Network Security

Trump intel advisor Woolsey resigns, Coats tapped for DNI

Former CIA Director James Woolsey, a well-acknowledged intelligence pro, resigned from Donald Trump's transition team Thursday after the president-elect spent the better part of a week tweeting his doubts over intelligence reports that claim Russia interfered in the U.S. presidential election and indicating shakeups in the intelligence structure are to come under his administration.

Woolsey, whose prominence in the intelligence community lent gravitas to Trump's transition team, was increasingly left out of intelligence discussions, the Washington Post cited Woolsey advocates as saying.

“Jim is very uncomfortable being considered an adviser in an area where one might consider him an expert when he is not involved in the discussions,” the Post quoted a person close to Woolsey as saying. “To be called ‘senior adviser' and your opinion is not sought is something he cannot handle.”

Trump has dismissed intelligence findings that Russian hacked the Democratic National Committee (DNC) and other organizations and parties affiliated with Trump rival Hillary Clinton to influence the election in his favor. He seemingly threw in behind Julian Assange, the founder of WikiLeaks, who released a steady stream of emails purloined from Clinton and her associates. “Julian Assange said ‘a 14 year old could have hacked [Clinton Campaign Manager John] Podesta ' – why was DNC so careless? Also said Russians did not give him the info!” Trump tweeted after Assange wrapped an interview with Sean Hannity in which he denied receiving the leaked emails from Russia.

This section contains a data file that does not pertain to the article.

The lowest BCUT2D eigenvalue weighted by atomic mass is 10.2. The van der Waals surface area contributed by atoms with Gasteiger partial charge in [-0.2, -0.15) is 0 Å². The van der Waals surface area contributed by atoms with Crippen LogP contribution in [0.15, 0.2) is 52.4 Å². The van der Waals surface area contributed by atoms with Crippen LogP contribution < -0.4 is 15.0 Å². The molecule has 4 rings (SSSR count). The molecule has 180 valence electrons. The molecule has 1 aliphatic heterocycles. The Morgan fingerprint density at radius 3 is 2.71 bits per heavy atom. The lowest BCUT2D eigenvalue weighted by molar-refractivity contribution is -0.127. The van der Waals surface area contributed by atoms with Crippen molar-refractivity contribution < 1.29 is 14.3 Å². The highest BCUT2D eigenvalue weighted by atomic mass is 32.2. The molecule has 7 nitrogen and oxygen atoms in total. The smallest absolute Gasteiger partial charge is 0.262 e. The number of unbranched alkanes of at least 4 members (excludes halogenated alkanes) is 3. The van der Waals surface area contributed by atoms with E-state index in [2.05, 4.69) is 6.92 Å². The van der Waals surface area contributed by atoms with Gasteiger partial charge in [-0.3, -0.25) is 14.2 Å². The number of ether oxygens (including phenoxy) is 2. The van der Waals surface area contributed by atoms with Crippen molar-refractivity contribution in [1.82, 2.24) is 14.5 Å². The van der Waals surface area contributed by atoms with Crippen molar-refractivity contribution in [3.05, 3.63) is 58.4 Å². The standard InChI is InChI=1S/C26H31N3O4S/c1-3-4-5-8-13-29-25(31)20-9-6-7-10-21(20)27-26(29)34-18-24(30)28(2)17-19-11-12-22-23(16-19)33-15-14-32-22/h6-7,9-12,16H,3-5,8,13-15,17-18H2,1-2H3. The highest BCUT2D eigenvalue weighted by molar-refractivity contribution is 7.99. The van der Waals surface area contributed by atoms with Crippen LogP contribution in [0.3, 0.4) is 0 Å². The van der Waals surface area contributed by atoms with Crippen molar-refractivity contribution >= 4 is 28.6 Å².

But intelligence agencies have pinpointed what they say are the intermediaries that passed the information from Russian operatives to WikiLeaks, CNN reported.

Trump also is eyeing a revamp of the Office of the Director of National Intelligence, the Wall Street Journal reported Wednesday, a move that prompted House Intelligence Committee member, Rep. Adam Schiff (D-Calif.), to say that "any move to arbitrarily slash the office will diminish its effectiveness and reverse many of the important gains we had made since 9/11."

Schiff added that "to propose changing the CIA's operational structure because of loose allegations of politicization -- claims based on nothing more than the Agency's willingness to contradict the President-elect's preferred version of events -- would be a mistake of the highest order."

Trump's alleged plans stunned Woolsey, the Post reported.

“Effective immediately, Ambassador Woolsey is no longer a Senior Advisor to President-Elect Trump or the Transition,” Woolsey spokesman Jonathan Franks said in a statement. “He wishes the President-Elect and his Administration great success in their time in office.”

Trump spokesman Sean Spicer said “there is no truth to this idea of restructuring the intelligence community infrastructure. It is 100 percent false,” CBS News reported. The President-elect Thursday tapped former Indiana Sen. Dan Coats as director of national intelligence.

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